There is a myth that lingers around legal education in many democracies. That myth would have us believe that law students are admitted and then succeed based on raw merit, and that law schools are neutral settings in which professors (also selected and promoted based on merit) use their expertise to train those students to become lawyers. Based on original, empirical research, this book investigates this myth from myriad perspectives, diverse settings, and in different nations, revealing that hierarchies of power and cultural norms shape and maintain inequities in legal education.
Embedded within law school cultures are assumptions that also stymie efforts at reform. The book examines hidden pedagogical messages, showing how presumptions about theory’s relation to practice are refracted through the obfuscating lens of curricula. The contributors also tackle questions of class and market as they affect law training.
Finally, this collection examines how structural barriers replicate injustice even within institutions representing themselves as democratic and open, revealing common dynamics across cultural and institutional forms. The chapters speak to similar issues and to one another about the influence of context, images of law and lawyers, the political economy of legal education, and the agency of students and faculty.
Mindie Lazarus-Black, Meera Deo, and Elizabeth Mertz
SECTION I: Legal Pedagogies in Context(s)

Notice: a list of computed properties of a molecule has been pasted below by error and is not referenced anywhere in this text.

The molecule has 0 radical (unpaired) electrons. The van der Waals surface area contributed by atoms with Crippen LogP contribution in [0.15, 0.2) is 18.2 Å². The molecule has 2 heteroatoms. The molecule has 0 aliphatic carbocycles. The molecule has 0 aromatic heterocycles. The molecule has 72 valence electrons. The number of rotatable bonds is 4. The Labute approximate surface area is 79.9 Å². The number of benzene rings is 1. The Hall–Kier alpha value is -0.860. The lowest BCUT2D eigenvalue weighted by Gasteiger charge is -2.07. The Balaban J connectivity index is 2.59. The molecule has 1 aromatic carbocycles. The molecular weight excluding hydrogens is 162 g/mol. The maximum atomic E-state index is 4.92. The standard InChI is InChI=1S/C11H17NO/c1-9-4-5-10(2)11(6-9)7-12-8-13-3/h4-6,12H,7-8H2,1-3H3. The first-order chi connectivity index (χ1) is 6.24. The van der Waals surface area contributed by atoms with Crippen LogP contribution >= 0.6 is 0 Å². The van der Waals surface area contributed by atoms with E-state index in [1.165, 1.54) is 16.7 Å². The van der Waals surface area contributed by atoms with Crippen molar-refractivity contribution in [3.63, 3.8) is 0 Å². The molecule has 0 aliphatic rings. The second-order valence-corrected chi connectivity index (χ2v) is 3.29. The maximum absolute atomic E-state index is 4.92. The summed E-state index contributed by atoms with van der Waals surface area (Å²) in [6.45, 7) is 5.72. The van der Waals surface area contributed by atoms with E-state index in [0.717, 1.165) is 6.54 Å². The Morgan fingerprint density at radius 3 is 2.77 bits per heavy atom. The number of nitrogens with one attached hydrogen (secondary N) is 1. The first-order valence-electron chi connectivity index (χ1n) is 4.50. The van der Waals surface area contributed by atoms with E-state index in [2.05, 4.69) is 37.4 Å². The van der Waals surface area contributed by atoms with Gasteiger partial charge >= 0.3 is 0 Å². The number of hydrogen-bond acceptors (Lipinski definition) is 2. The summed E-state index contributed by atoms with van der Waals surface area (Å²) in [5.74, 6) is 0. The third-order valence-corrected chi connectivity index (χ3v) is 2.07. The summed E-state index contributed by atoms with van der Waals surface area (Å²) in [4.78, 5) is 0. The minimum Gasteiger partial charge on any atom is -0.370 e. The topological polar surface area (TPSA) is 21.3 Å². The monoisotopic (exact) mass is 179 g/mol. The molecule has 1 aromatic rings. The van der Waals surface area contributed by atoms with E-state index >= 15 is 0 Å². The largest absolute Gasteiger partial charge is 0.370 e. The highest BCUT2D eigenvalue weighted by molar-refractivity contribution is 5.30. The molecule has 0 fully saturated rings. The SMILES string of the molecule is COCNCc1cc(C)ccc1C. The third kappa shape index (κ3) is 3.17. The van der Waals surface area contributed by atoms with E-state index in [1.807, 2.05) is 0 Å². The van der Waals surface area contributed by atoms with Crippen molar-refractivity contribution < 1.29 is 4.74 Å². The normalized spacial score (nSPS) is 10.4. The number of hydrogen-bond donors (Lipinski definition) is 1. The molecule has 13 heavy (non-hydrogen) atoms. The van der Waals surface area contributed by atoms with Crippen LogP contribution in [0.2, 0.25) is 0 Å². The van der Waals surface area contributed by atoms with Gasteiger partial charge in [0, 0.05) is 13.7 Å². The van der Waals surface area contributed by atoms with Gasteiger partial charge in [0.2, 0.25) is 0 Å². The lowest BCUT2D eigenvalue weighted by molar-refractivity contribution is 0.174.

- Theory and Practice, Together at Last: A Heretical, Empirical Account of Canadian Legal Education
- Teaching International Lawyers How to Think, Speak, and Act like U.S. Lawyers: Notes on Inchoate Power and the Imperial Process
- In the Law School Classroom: Hidden Messages in French Elite Training
- Legal Training as Socialization to State Power: An Ethnography of Law Classes for French Senior Civil Servants
- The Perennial (and Stubborn) Challenges of Affordability, Cost, and Access in Legal Education
- Market Creep: "Product" Talk in Legal Education
- Language, Culture, and the Culture of Language: International JD Students in the U.S. Law Schools
- How the Law School Admission Process Marginalizes Black Aspiring Lawyers
- The Culture of "raceXgender" Bias in Legal Academia
- Canaries in the Mines of the U.S. Legal Academy
Émilie Biland & Liora Isra¿l
SECTION II: Class and Market in Legal Education
SECTION III: Invisible Processes and Images in Legal Training
Swethaa Ballakrishnen & Carole Silver
Meera E. Deo